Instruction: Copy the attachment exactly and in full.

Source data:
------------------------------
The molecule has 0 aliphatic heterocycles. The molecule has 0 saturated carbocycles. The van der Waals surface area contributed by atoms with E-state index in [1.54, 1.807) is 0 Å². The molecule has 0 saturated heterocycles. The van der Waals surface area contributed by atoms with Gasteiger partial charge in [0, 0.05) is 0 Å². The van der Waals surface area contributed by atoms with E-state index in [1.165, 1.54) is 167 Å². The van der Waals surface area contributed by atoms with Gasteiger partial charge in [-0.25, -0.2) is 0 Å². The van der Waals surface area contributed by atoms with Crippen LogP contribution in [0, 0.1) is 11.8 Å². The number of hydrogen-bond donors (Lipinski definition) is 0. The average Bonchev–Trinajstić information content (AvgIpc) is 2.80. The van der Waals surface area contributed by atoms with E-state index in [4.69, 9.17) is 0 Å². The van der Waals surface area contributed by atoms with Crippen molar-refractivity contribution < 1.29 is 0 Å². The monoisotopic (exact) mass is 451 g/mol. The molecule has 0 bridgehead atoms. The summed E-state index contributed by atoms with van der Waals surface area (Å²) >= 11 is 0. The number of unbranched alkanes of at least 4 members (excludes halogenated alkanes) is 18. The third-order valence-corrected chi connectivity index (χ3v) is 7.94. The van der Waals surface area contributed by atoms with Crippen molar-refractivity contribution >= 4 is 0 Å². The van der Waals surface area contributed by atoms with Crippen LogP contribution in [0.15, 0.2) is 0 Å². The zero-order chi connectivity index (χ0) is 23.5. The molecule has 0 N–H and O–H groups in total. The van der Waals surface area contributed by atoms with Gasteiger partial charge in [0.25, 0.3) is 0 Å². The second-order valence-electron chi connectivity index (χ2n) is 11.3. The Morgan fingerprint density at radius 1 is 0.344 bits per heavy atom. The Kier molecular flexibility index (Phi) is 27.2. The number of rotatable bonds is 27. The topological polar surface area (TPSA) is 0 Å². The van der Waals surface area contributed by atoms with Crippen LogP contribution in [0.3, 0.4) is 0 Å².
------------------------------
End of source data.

The molecule has 0 aliphatic heterocycles. The molecule has 0 saturated carbocycles. The van der Waals surface area contributed by atoms with E-state index in [1.54, 1.807) is 0 Å². The molecule has 0 saturated heterocycles. The van der Waals surface area contributed by atoms with Gasteiger partial charge in [0, 0.05) is 0 Å². The van der Waals surface area contributed by atoms with E-state index in [1.165, 1.54) is 167 Å². The van der Waals surface area contributed by atoms with Gasteiger partial charge in [-0.25, -0.2) is 0 Å². The van der Waals surface area contributed by atoms with Crippen LogP contribution in [0, 0.1) is 11.8 Å². The number of hydrogen-bond donors (Lipinski definition) is 0. The average Bonchev–Trinajstić information content (AvgIpc) is 2.80. The van der Waals surface area contributed by atoms with E-state index in [4.69, 9.17) is 0 Å². The van der Waals surface area contributed by atoms with Crippen molar-refractivity contribution < 1.29 is 0 Å². The monoisotopic (exact) mass is 451 g/mol. The molecule has 0 bridgehead atoms. The summed E-state index contributed by atoms with van der Waals surface area (Å²) >= 11 is 0. The number of unbranched alkanes of at least 4 members (excludes halogenated alkanes) is 18. The third-order valence-corrected chi connectivity index (χ3v) is 7.94. The van der Waals surface area contributed by atoms with Crippen molar-refractivity contribution >= 4 is 0 Å². The van der Waals surface area contributed by atoms with Crippen LogP contribution in [0.15, 0.2) is 0 Å². The zero-order chi connectivity index (χ0) is 23.5. The molecule has 0 N–H and O–H groups in total. The van der Waals surface area contributed by atoms with Gasteiger partial charge in [0.25, 0.3) is 0 Å². The second-order valence-electron chi connectivity index (χ2n) is 11.3. The Morgan fingerprint density at radius 1 is 0.344 bits per heavy atom. The Kier molecular flexibility index (Phi) is 27.2. The number of rotatable bonds is 27. The topological polar surface area (TPSA) is 0 Å². The van der Waals surface area contributed by atoms with Crippen LogP contribution in [0.3, 0.4) is 0 Å².